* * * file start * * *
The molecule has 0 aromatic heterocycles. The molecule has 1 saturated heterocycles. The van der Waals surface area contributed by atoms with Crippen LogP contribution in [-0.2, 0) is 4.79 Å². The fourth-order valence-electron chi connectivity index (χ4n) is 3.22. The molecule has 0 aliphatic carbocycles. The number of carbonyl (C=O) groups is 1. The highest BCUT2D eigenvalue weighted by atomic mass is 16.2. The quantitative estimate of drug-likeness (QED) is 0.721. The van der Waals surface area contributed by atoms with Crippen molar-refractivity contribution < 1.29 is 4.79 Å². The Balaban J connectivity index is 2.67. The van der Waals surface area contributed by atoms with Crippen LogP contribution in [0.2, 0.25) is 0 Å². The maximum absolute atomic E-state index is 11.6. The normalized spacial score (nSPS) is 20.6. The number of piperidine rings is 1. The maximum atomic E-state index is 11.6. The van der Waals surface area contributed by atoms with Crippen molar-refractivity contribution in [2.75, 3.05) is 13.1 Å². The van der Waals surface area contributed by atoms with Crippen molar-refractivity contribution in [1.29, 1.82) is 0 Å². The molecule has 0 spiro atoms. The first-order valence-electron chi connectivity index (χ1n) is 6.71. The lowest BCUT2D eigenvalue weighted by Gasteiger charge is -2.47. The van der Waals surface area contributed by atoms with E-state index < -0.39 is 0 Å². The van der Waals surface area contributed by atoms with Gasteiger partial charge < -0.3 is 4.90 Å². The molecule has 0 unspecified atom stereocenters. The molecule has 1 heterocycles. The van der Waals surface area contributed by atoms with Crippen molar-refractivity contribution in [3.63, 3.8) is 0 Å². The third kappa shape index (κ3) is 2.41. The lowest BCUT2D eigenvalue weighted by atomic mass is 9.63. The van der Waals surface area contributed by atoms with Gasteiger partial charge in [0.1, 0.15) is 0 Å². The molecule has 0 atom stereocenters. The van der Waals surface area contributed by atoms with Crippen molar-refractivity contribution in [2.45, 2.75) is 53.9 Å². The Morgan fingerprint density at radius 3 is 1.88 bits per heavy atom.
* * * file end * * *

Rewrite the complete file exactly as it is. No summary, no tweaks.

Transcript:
The molecule has 0 aromatic heterocycles. The molecule has 1 saturated heterocycles. The van der Waals surface area contributed by atoms with Crippen LogP contribution in [-0.2, 0) is 4.79 Å². The fourth-order valence-electron chi connectivity index (χ4n) is 3.22. The molecule has 0 aliphatic carbocycles. The number of carbonyl (C=O) groups is 1. The highest BCUT2D eigenvalue weighted by atomic mass is 16.2. The quantitative estimate of drug-likeness (QED) is 0.721. The van der Waals surface area contributed by atoms with Crippen molar-refractivity contribution < 1.29 is 4.79 Å². The Balaban J connectivity index is 2.67. The van der Waals surface area contributed by atoms with Crippen LogP contribution in [0.2, 0.25) is 0 Å². The maximum absolute atomic E-state index is 11.6. The normalized spacial score (nSPS) is 20.6. The number of piperidine rings is 1. The maximum atomic E-state index is 11.6. The van der Waals surface area contributed by atoms with Crippen molar-refractivity contribution in [2.75, 3.05) is 13.1 Å². The van der Waals surface area contributed by atoms with Crippen molar-refractivity contribution in [1.29, 1.82) is 0 Å². The molecule has 0 spiro atoms. The first-order valence-electron chi connectivity index (χ1n) is 6.71. The lowest BCUT2D eigenvalue weighted by Gasteiger charge is -2.47. The van der Waals surface area contributed by atoms with E-state index < -0.39 is 0 Å². The van der Waals surface area contributed by atoms with Gasteiger partial charge < -0.3 is 4.90 Å². The molecule has 0 unspecified atom stereocenters. The molecule has 1 heterocycles. The van der Waals surface area contributed by atoms with Crippen molar-refractivity contribution in [3.63, 3.8) is 0 Å². The third kappa shape index (κ3) is 2.41. The lowest BCUT2D eigenvalue weighted by atomic mass is 9.63. The van der Waals surface area contributed by atoms with Gasteiger partial charge in [0.1, 0.15) is 0 Å². The molecule has 0 atom stereocenters. The van der Waals surface area contributed by atoms with Crippen molar-refractivity contribution in [2.45, 2.75) is 53.9 Å². The Morgan fingerprint density at radius 3 is 1.88 bits per heavy atom.